Diocesan Council has approved a total diocesan operating budget of $2.71 million, up about 3.3 per cent or $86,000 from the $2.62 million spent last year.
At its March 13 meeting, Diocesan Council, a group of 40 clergy and lay people who act for the Synod of the Diocese of New Westminster between synods, decided that about 72 per cent of the money will come from parish assessments.
|Members of Diocesan Council engaged in study of the diocesan budget.|
The rest will be financed by various funds and fees, plus a $33,000 deficit – a bit less than the $37,000 surplus in 2007.
Once again about 26 per cent of what the diocese collects will go to the national church, just about half a million dollars, to support General Synod partnerships (mostly international aid), the Church of the North, and General Synod administration.
The budget is similar to last year’s, adjusted for inflation. Among the significant increases are $16,000 for the Environmental Unit, which will go towards hiring four summer students to do work in the diocese; $10,000 to enable the Communications Committee to hire a consultant to study and make recommendations for the future use of the diocesan web site; $7,000 for increased printing and postage costs for TOPIC; and $6,500 in increased audit fees.
The only significant decrease is $12,500 due to the resignation of the diocesan coordinator for First Nations Ministry, an amount that came from the Columbia Coast Mission Fund.
The Rev. Paul Borthistle, diocesan Director of Parish Support Ministries, told Diocesan Council that he is reviewing how best for the diocese to do Aboriginal ministry in future.
Dean Peter Elliott said that his Cathedral parish had found it taxing to pay an increased diocesan assessment in 2006. The assessment was raised at a special financial Synod in November 2005 to include, on average, what parishioners had previously given to Stewards in Action, a voluntary giving program that was phased out. The extra money collected goes for diocesan mission, as Stewards in Action had.
|Council member Margaret Briscoll and Dean Peter Elliott at Diocesan Council.|
Elliott asked Treasurer Jim Stewart to examine parish financial reports for the last fiscal year as they come to see whether the added cost of the diocesan assessment has caused any parishes to run a deficit.
Stewart said he would but suggested it will take a couple of years under the new system to find out whether an undue burden was placed on parishes. He said all but a few very small parishes had met their obligation to pay their assessments.
After this year’s budget was approved by council, it began consideration on the 2008 “Vision Budget,” which will be presented to Diocesan Synod in May. Several suggested changes were made, and this budget was tabled until council’s April meeting.
Honouring Our Commitment
The Honouring our Commitment campaign has now raised more than was required to pay the diocese’s portion of the national residential school settlement negotiated between the Anglican Church of Canada and the federal government.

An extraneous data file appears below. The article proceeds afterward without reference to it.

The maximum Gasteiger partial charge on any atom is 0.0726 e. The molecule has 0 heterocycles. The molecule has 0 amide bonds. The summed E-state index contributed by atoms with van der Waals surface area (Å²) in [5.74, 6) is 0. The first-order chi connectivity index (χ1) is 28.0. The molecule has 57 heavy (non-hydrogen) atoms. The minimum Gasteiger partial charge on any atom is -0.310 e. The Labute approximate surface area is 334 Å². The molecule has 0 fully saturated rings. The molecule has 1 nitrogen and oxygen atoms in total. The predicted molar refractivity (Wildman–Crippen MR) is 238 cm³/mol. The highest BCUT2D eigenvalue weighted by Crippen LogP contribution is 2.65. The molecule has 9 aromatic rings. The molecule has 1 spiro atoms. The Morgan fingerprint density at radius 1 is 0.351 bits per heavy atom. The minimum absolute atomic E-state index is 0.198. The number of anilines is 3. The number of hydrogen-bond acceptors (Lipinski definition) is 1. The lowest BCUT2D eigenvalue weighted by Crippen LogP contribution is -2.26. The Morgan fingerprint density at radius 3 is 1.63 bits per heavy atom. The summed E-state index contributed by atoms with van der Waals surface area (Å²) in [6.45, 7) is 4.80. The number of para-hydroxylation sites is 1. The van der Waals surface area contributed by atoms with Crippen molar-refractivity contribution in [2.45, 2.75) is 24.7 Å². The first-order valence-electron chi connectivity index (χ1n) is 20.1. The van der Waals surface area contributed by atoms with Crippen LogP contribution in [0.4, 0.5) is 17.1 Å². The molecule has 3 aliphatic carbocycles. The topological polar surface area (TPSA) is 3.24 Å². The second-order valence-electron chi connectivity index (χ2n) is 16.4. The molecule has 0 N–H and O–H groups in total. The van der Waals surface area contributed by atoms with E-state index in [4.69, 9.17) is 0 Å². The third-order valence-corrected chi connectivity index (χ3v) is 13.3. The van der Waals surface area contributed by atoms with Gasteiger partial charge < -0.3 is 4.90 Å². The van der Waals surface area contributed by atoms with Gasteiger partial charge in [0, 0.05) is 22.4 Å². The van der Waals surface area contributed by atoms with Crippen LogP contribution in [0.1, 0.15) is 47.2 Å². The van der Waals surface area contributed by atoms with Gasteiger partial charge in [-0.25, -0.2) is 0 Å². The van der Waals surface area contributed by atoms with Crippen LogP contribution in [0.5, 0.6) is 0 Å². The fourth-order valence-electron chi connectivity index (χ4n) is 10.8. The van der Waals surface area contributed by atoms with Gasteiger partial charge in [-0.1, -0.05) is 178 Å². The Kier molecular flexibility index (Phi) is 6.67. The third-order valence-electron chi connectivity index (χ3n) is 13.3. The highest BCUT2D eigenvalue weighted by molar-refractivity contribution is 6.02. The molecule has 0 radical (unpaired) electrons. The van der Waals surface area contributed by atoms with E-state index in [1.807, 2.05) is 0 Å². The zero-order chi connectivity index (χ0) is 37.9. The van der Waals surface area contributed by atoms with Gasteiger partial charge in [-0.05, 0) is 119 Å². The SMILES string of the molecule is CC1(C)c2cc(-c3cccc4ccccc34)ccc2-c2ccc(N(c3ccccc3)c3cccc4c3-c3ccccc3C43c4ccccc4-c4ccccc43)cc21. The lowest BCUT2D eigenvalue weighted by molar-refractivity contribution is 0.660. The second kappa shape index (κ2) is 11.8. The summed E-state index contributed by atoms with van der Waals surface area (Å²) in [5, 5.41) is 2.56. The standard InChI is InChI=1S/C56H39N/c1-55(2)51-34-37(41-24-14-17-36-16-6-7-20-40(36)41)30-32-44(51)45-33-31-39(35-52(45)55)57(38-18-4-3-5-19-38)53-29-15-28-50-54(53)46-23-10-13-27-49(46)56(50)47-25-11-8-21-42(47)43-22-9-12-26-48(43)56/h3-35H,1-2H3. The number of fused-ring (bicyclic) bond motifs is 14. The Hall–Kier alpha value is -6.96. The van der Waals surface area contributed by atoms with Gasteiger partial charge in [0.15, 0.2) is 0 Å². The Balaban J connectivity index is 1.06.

Business Administrator Rob Dickson reported to Diocesan Council that an advance from diocesan funds of $976,000 that had been made to the national Church’s residential schools settlement fund has now all been repaid, along with the $142,000 the campaign itself cost – a total of about $1,118,000.
So far the money collected has totalled $1,128,000, so there is a surplus of about $10,000, Dickson said. In the past Diocesan Council has resolved to use any surplus for work with Aboriginal groups, either nationally or on a diocesan level.
Originally, the diocese was asked to come up with $1,600,000, but that figure was reduced by about 30 per cent after the Roman Catholic Church negotiated a lesser settlement – and by previous agreement the Anglican Church’s contribution was likewise reduced.
Dean Elliott suggested that the campaign should soon be declared over, since the required funds had been raised. Bishop Ingham replied that he wished first to consult the chairs of the HOC campaign, Linda Robertson and Gordon Lee.
An Anglican Covenant
Anglicans throughout the Anglican Church of Canada will get a chance to examine a draft Anglican Covenant produced by Primates of the Anglican Communion meeting in
Bishop Michael Ingham told Diocesan Council that most of the Covenant is uncontroversial, consisting of statements that Anglicans have historically agreed to.
What is new is the granting of a certain form of “legislative authority” to various meetings – the Lambeth Conference, the Anglican Consultative Council, and the Primates’ Meetings – and to the Archbishop of Canterbury, the bishop said.
As proposed, the draft Covenant “gives the Primates the last say in matters of dispute,” said Bishop Ingham. Some feel this would give a group of archbishops too much power. (The draft Covenant is available on the Anglican Church of Canada website here.)
The Bishop, who had recently attended national